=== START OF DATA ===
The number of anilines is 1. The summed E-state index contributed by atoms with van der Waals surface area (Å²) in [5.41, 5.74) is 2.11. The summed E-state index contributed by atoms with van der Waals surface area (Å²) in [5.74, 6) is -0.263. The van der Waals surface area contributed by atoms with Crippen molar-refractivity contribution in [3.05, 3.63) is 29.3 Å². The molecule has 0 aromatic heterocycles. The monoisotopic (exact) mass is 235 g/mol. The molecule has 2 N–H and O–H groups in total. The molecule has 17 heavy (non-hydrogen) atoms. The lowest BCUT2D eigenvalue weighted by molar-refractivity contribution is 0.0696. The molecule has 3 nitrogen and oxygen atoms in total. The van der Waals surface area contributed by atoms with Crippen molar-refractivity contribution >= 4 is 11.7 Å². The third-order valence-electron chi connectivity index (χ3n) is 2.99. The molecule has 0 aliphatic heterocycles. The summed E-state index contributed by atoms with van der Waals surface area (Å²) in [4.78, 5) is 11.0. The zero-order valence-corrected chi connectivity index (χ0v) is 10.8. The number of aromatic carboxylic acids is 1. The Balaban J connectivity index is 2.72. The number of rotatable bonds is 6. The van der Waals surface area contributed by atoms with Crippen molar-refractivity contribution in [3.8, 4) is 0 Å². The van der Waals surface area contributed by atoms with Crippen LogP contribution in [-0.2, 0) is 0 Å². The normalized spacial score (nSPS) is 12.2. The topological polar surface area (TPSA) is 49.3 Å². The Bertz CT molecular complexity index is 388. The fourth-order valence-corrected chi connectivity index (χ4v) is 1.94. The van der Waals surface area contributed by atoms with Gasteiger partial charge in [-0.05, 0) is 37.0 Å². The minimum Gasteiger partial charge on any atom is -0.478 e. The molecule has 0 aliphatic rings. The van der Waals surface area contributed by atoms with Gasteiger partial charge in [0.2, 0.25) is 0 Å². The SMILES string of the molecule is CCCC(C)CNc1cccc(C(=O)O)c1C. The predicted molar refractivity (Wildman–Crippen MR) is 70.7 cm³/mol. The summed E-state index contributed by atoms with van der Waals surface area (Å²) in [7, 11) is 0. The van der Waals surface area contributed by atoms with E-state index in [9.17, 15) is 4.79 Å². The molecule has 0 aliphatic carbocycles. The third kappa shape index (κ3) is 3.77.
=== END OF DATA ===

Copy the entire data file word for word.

The number of anilines is 1. The summed E-state index contributed by atoms with van der Waals surface area (Å²) in [5.41, 5.74) is 2.11. The summed E-state index contributed by atoms with van der Waals surface area (Å²) in [5.74, 6) is -0.263. The van der Waals surface area contributed by atoms with Crippen molar-refractivity contribution in [3.05, 3.63) is 29.3 Å². The molecule has 0 aromatic heterocycles. The monoisotopic (exact) mass is 235 g/mol. The molecule has 2 N–H and O–H groups in total. The molecule has 17 heavy (non-hydrogen) atoms. The lowest BCUT2D eigenvalue weighted by molar-refractivity contribution is 0.0696. The molecule has 3 nitrogen and oxygen atoms in total. The van der Waals surface area contributed by atoms with Crippen molar-refractivity contribution >= 4 is 11.7 Å². The third-order valence-electron chi connectivity index (χ3n) is 2.99. The molecule has 0 aliphatic heterocycles. The summed E-state index contributed by atoms with van der Waals surface area (Å²) in [4.78, 5) is 11.0. The zero-order valence-corrected chi connectivity index (χ0v) is 10.8. The number of aromatic carboxylic acids is 1. The Balaban J connectivity index is 2.72. The number of rotatable bonds is 6. The van der Waals surface area contributed by atoms with Crippen molar-refractivity contribution in [3.8, 4) is 0 Å². The van der Waals surface area contributed by atoms with Crippen LogP contribution in [-0.2, 0) is 0 Å². The normalized spacial score (nSPS) is 12.2. The topological polar surface area (TPSA) is 49.3 Å². The Bertz CT molecular complexity index is 388. The fourth-order valence-corrected chi connectivity index (χ4v) is 1.94. The van der Waals surface area contributed by atoms with Gasteiger partial charge in [-0.05, 0) is 37.0 Å². The minimum Gasteiger partial charge on any atom is -0.478 e. The molecule has 0 aliphatic rings. The van der Waals surface area contributed by atoms with Gasteiger partial charge in [0.2, 0.25) is 0 Å². The SMILES string of the molecule is CCCC(C)CNc1cccc(C(=O)O)c1C. The predicted molar refractivity (Wildman–Crippen MR) is 70.7 cm³/mol. The summed E-state index contributed by atoms with van der Waals surface area (Å²) in [7, 11) is 0. The van der Waals surface area contributed by atoms with E-state index in [9.17, 15) is 4.79 Å². The molecule has 0 aliphatic carbocycles. The third kappa shape index (κ3) is 3.77.